As an international negotiator, I have to face some of the world’s top international lawyers, especially from developed countries like the United States and the United Kingdom. Because of Dean Merlin’s magical classroom, I have never felt insecure in that setting: more positively, I knew that my knowledge of international law was as comprehensive and good, sometimes even better, than my negotiating partners. Because of Dean Merlin, legal imagination and strategic thinking are my assets in international negotiations.

A long collaboration

After my graduation from UP Law in 1989, Dean Merlin and I became colleagues in the UP Law faculty. And when he was appointed UP Law Dean in 1995, he asked me to head the Institute of International Legal Studies (IILS), which was the successor entity of the International Studies of the Philippines (ISIP) which Dean Merlin founded and led in the 1980s. I was a big fan of ISIP and was thrilled to head IILS, replacing another mentor Professor Raphael Perpetuo Lotilla. However, I eventually declined the offer because I was appointed Environmental Undersecretary by President Fidel V. Ramos.

Nonetheless, my leaving UP Law did not stop my collaboration with Dean Merlin in the next two decades. Among others, he became my go-to adviser on public international law issues I had to grapple with when I was in the government and later on when I was based in the United States as an international environmental lawyer.

We also collaborated on some projects like when we were asked by Professor Lotilla to be the brain trust for the creation of a regional international organization – the Partnerships in Environmental Management for the Seas of East Asia (PEMSEA). For months, the three of us brainstormed on how to get this done, with Dean Merlin taking the lead in imagining what was needed to make that happen. Later, I would chair the Partnership Council of PEMSEA, an organization that is thriving – thanks to the brilliance of Dean Merlin.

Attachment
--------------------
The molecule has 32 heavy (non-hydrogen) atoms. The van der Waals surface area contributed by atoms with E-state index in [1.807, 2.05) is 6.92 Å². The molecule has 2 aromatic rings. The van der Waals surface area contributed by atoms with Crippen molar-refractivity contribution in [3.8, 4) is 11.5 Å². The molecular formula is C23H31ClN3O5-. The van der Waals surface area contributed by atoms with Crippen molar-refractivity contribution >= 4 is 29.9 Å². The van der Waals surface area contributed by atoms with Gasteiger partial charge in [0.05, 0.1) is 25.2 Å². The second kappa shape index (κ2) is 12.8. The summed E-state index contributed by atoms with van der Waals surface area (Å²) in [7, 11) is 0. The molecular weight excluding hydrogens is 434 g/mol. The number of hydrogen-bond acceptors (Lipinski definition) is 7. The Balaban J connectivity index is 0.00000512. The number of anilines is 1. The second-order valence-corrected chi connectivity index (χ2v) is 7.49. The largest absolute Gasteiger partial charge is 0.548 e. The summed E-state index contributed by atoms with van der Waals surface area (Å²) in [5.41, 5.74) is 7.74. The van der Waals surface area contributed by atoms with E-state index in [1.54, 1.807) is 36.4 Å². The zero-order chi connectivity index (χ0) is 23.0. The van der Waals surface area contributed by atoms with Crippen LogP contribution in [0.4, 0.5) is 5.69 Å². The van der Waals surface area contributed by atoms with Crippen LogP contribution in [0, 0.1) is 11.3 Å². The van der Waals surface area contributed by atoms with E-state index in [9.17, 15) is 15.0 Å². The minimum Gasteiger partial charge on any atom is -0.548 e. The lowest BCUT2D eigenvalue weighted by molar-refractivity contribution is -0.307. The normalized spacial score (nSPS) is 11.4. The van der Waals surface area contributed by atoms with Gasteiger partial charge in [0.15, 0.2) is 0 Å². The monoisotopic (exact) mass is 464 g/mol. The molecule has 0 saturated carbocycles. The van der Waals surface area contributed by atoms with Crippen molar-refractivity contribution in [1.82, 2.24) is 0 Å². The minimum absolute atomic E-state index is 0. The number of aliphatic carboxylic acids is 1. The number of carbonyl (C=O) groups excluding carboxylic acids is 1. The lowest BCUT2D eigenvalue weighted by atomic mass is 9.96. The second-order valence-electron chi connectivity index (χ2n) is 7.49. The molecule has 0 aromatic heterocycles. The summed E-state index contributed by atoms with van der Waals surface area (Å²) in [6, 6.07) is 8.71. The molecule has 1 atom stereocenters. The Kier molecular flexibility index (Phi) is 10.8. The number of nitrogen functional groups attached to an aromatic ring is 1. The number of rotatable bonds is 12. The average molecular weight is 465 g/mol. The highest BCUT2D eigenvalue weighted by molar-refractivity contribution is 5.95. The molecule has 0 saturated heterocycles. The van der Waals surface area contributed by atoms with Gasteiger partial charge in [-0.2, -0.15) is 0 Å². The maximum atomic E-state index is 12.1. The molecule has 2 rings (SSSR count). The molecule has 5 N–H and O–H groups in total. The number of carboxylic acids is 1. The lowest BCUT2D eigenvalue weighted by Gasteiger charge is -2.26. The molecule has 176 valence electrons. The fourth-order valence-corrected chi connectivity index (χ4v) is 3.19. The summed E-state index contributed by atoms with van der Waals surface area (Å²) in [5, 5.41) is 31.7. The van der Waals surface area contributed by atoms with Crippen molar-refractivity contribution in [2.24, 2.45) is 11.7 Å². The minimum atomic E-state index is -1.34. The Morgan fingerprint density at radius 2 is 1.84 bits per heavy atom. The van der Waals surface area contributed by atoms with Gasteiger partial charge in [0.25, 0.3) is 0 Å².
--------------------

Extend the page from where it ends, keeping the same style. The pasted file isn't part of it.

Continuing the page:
The best lesson from Dean Merlin

Merlin Magallona accomplished many things. He was master teacher and mentor, academic leader, renowned scholar, and passionate advocate.

The 2011 Magallona vs Ermita, where he was lead petitioner, is a classic case on UNCLOS and its application to the Philippines. Certainly, his work fighting the US bases was pivotal in finally getting them out in 1992.

Dean Merlin was also Foreign Affairs Undersecretary in 2000-2001, serving with another nationalist, then Vice-President Tito Guingona.

Dean Merlin was also a good friend to many of us. For sure, in my case, he was always supportive of my professional and personal pursuits.

I learned a thousand things and more from Dean Merlin, but the most important of these lessons was witnessing the love he had for his wife Miriam, who died two years ago.

In the last decade, until the cruel pandemic put an end to it in March 2020, I would have lunch with the Magallonas in San Beda University twice a month as we were both teaching in its Graduate School of Law, headed by its visionary Dean Fr. Ranhilio Aquino. I would purposely sit down with the Magallonas because it was such an enjoyable conversation with my old teacher and the equally smart and witty Mrs. Magallona.

Dean Merlin and I usually shared the same views, which Ma’am Miriam constantly and always in a good natured way challenged, bringing us down to earth – ironically, two dialectical materialist intellectuals challenged by her to be more grounded.

I am glad that Dean Merlin and Mrs. Magallona are now in heaven together. I will miss them for the rest of my life. –

Tony La Viña teaches law and is former dean of the Ateneo School of Government.